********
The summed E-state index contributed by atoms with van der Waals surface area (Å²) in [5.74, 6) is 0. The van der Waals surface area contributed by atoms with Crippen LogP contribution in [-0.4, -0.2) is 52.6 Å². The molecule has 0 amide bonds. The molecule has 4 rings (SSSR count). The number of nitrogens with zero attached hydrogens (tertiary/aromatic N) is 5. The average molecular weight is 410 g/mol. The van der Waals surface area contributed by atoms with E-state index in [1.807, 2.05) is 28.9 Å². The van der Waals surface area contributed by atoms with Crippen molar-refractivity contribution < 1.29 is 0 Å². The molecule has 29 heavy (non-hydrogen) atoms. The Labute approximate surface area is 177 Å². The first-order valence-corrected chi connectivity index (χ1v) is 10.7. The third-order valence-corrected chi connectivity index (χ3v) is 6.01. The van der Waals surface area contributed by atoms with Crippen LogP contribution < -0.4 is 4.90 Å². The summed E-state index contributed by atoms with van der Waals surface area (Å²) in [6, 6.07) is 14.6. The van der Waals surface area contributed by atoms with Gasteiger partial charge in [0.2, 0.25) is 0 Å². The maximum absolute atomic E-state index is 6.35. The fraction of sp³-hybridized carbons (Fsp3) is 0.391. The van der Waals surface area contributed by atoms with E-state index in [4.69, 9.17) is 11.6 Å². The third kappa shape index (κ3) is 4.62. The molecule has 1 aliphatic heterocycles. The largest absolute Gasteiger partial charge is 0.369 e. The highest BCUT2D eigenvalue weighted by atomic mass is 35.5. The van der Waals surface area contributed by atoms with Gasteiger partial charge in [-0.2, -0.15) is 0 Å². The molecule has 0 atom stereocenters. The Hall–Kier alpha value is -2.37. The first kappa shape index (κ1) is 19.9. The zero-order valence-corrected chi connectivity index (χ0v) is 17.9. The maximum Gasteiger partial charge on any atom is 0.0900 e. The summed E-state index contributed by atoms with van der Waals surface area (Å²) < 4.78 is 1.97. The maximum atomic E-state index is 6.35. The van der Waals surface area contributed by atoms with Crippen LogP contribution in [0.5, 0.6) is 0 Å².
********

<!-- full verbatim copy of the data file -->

The summed E-state index contributed by atoms with van der Waals surface area (Å²) in [5.74, 6) is 0. The van der Waals surface area contributed by atoms with Crippen LogP contribution in [-0.4, -0.2) is 52.6 Å². The molecule has 0 amide bonds. The molecule has 4 rings (SSSR count). The number of nitrogens with zero attached hydrogens (tertiary/aromatic N) is 5. The average molecular weight is 410 g/mol. The van der Waals surface area contributed by atoms with E-state index in [1.807, 2.05) is 28.9 Å². The van der Waals surface area contributed by atoms with Crippen molar-refractivity contribution < 1.29 is 0 Å². The molecule has 29 heavy (non-hydrogen) atoms. The Labute approximate surface area is 177 Å². The first-order valence-corrected chi connectivity index (χ1v) is 10.7. The third-order valence-corrected chi connectivity index (χ3v) is 6.01. The van der Waals surface area contributed by atoms with Crippen LogP contribution < -0.4 is 4.90 Å². The summed E-state index contributed by atoms with van der Waals surface area (Å²) in [6, 6.07) is 14.6. The van der Waals surface area contributed by atoms with Gasteiger partial charge in [0.2, 0.25) is 0 Å². The maximum absolute atomic E-state index is 6.35. The fraction of sp³-hybridized carbons (Fsp3) is 0.391. The van der Waals surface area contributed by atoms with E-state index in [4.69, 9.17) is 11.6 Å². The third kappa shape index (κ3) is 4.62. The molecule has 1 aliphatic heterocycles. The largest absolute Gasteiger partial charge is 0.369 e. The highest BCUT2D eigenvalue weighted by atomic mass is 35.5. The van der Waals surface area contributed by atoms with Gasteiger partial charge in [-0.2, -0.15) is 0 Å². The molecule has 0 atom stereocenters. The Hall–Kier alpha value is -2.37. The first kappa shape index (κ1) is 19.9. The zero-order valence-corrected chi connectivity index (χ0v) is 17.9. The maximum Gasteiger partial charge on any atom is 0.0900 e. The summed E-state index contributed by atoms with van der Waals surface area (Å²) < 4.78 is 1.97. The maximum atomic E-state index is 6.35. The van der Waals surface area contributed by atoms with Crippen LogP contribution in [0.5, 0.6) is 0 Å².